If Beale Street Could Talk, it would tell us a tragic love story. Not only does Barry Jenkins (Moonlight, 2016) make it talk, but he makes it sing through cinematic prose. James Baldwin has been resurrected in a way that appears effortless, because the film is expertly made. The love is real and coursing through its veins. It begins the argument of Jenkins as a grand stylist, although we would say it requires a pattern of three to solidify that placement. Singular close-ups had me pouring tears. Nothing else was required except the very intrinsic beauty inherent in these shots. More than any words ever spoken, the faces leave the most tender mark, and tell a larger story. I left the theater, for once, feeling completely enlivened by the art.
This story is a victory of the human spirit against social injustices. A young couple – Tish (KiKi Layne) and Fonny (Stephan James) – go from childhood friends to adult sweethearts. They know everything about one another, having grown up sharing baths and play dates, and as adults, realizing that their souls made perfect partners. Tish remarks that she “finally understood, that he was the most beautiful person I had seen in all my life.” They’re having a baby. Fonny gets arrested for a crime he irrefutably did not commit but someone has to do the time, this time it is him. Inner family conflicts arise, showing years of atrophied relationships and poor coping mechanisms, chiseled away by the ages. Not all is well and calm in their homes, they are bringing the baby into a fractured system – Tish’s parents are perfectly cast as Regina King and Colman Domingo and create quite a ruckus when her family invites Fonny’s parents over for the baby announcement.
Beale Street is honest and hard. Tish has to tell Fonny about the baby behind the glass of the prison. Emotions run hot here. The feeling is of the first time you are in love. If you are in love now, it also feels like that, but it has the optimism and total absorption of a first romance. Jenkins and his actors have been very gracious with their space, many close-ups feeling like we’re let into the warm embrace of the couple and are thoroughly included in his story. It is such a generous and caring movie. It really wants you to feel the fabric of this young couple’s love, and you certainly will. The marketing had it right, name-checking In the Mood for Love (2000), that genius cornerstone of sensualist filmmaking. Jenkins proves that he too is a great sensualist, going beyond the great text that inspired it, to make us feel through the expert cinematography of James Laxton. Not enough words can be said about how special of a job he has done here and how many times our entire audience alternated between grins and tears, feeling every bit as thoroughly as though we had experienced it. If we have loved, then we have experienced this film, too.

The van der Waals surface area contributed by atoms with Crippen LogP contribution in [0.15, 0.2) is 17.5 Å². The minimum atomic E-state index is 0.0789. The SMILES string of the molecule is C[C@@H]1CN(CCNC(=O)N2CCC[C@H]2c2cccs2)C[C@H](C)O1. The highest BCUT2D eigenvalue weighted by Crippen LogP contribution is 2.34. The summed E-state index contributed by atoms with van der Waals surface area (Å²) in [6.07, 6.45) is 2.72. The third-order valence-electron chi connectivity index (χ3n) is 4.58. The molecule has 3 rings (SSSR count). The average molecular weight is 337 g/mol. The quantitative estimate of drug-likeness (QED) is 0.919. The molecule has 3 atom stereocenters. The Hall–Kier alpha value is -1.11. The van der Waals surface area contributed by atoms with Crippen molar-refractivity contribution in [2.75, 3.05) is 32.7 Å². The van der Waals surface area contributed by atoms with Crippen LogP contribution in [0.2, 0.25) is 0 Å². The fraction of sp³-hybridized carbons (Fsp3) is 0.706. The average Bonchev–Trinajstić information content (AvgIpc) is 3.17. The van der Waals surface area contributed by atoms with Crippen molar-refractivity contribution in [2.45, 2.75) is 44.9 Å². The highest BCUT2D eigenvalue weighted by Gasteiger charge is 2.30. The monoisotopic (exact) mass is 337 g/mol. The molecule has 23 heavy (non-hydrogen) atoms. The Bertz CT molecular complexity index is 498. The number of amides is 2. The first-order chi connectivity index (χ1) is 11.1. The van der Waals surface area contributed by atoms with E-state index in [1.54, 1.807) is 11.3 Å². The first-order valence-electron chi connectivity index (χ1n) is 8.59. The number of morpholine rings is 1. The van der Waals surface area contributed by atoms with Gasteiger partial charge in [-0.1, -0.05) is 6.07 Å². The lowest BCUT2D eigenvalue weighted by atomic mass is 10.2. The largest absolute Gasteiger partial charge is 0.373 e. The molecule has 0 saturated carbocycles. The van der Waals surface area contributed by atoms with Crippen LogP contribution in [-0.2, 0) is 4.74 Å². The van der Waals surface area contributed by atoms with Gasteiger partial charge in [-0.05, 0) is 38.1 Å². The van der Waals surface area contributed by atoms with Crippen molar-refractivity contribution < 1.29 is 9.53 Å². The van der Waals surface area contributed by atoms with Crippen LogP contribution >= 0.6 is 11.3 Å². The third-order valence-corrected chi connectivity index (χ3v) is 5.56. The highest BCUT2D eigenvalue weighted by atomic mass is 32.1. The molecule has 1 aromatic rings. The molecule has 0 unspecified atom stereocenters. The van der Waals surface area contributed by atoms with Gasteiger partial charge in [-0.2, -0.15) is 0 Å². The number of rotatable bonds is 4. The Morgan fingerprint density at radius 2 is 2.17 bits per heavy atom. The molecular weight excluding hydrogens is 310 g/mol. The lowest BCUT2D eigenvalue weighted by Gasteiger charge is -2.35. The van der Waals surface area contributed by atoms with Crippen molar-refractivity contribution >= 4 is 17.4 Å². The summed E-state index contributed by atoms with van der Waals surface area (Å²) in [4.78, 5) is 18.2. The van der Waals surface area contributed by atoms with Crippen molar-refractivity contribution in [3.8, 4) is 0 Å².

Fonny is often captured doing some woodworking. Cigarette smoke envelops him as he sets into his passionate craft. It was when he first gifted Tish’s Mom an elaborate piece he made that she knew, he truly and fully loved her, and it was safe to love him back. It’s clear that Jenkins is a master craftsman, his appreciation for what can be made by hand extends to what he does behind the camera. This entire project feels human made, bridging a gap of love and empathy that’s rarely captured in films that purport to be “about love”. If Beale Street Could Talk, it would tell us that a love that can last through every test, is the most powerful and beautiful thing that exists.